A North Korean group visited the Chinese city of Tongchuan, in Shaanxi Province, on Wednesday, the city said. File Photo by Stephen Shaver/UPI | License Photo
March 4 (UPI) -- A North Korean economic delegation visited a Chinese city to discuss "construction materials" in what could be the first people-to-people exchange between the two countries since the start of the COVID-19 pandemic.
South Korean news network YTN reported Thursday that the North Korean delegation represented a state-owned enterprise specializing in crude oil. The company operates under North Korea's ministry of chemical industry, the report said.
Shin Yong Nam, the president of the state-owned firm, met with the vice mayor of Tongchuan in central Shaanxi Province. Tongchuan disclosed information about the meeting, which took place Wednesday, according to YTN.
The Chinese city said in its official statement that the purpose of the North Korean visit was to explore a project for "construction material production." Shin reportedly told Chinese officials he "looked forward to cooperation" with the city.
The North Korean delegation also visited a trade association and a cement manufacturer, and toured factories, including a ceramic maker, the city said. An official with an import-export company in northeastern Liaoning Province accompanied the North Koreans, according to the report.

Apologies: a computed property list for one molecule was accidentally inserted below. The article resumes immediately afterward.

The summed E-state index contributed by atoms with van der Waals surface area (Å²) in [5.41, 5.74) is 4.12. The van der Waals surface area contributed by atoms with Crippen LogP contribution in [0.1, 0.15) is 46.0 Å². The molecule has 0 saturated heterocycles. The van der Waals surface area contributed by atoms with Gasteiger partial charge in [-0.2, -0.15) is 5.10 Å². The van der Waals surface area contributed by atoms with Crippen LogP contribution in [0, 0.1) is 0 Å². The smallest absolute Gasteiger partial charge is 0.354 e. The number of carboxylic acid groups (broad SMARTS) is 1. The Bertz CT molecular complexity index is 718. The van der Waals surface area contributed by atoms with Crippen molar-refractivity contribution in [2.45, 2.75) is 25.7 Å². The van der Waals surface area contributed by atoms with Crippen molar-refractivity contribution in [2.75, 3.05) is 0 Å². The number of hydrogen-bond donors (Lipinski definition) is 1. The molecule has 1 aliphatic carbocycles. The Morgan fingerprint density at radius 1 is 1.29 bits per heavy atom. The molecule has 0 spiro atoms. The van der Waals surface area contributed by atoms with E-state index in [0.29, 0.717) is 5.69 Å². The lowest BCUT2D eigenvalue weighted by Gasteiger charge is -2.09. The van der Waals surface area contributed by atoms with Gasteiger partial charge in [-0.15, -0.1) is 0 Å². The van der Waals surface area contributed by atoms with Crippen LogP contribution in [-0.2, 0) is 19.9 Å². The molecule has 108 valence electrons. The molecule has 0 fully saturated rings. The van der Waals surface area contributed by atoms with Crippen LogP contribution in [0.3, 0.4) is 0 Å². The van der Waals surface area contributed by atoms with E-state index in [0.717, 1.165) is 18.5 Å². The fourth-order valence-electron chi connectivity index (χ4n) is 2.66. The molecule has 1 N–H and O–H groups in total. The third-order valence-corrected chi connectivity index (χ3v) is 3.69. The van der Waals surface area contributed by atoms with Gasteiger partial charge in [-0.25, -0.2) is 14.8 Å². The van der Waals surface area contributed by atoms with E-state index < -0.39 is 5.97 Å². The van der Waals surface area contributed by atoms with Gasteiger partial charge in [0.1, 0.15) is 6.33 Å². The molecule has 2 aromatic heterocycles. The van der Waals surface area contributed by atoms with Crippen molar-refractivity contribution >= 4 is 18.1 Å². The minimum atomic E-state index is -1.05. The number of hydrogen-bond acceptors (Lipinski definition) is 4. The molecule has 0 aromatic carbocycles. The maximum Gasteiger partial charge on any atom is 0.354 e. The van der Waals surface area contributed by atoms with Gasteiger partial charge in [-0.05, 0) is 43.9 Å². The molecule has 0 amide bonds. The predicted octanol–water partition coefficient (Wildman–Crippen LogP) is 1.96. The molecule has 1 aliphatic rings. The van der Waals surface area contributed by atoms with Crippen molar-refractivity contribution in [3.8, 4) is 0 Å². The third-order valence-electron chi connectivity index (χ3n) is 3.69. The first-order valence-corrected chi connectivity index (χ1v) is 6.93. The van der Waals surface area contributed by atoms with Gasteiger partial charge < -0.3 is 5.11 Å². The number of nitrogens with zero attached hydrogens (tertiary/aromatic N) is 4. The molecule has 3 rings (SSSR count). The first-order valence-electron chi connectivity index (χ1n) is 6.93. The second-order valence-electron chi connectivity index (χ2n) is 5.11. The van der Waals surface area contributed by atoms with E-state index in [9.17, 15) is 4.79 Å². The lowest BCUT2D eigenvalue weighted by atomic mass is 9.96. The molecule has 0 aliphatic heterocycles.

The rare North Korean visit to a mid-level Chinese city comes at a time when Kim Jong Un could be eager to rehabilitate the economy. North Korea's trade with China plunged 80% in 2020, according to South Korean estimates.
Korean Workers' Party newspaper Rodong Sinmun reported Thursday that the Supreme People's Assembly adopted a plan to develop an area of the eastern coast.
The area could include Mount Kumgang, a resort formerly part of an inter-Korean project. Infrastructure projects require raw materials, but supplies could be short in the North, South Korean analysts have said.
The Rodong also said the assembly on Wednesday adopted a disinfection law requiring all imports to be thoroughly sprayed with virus-killing agents at border checkpoints.
Hong Min, a South Korean analyst at Seoul's Korea Institute for National Unification, said North Korea could be looking to ease border restrictions, Kyunghyang Shinmun reported.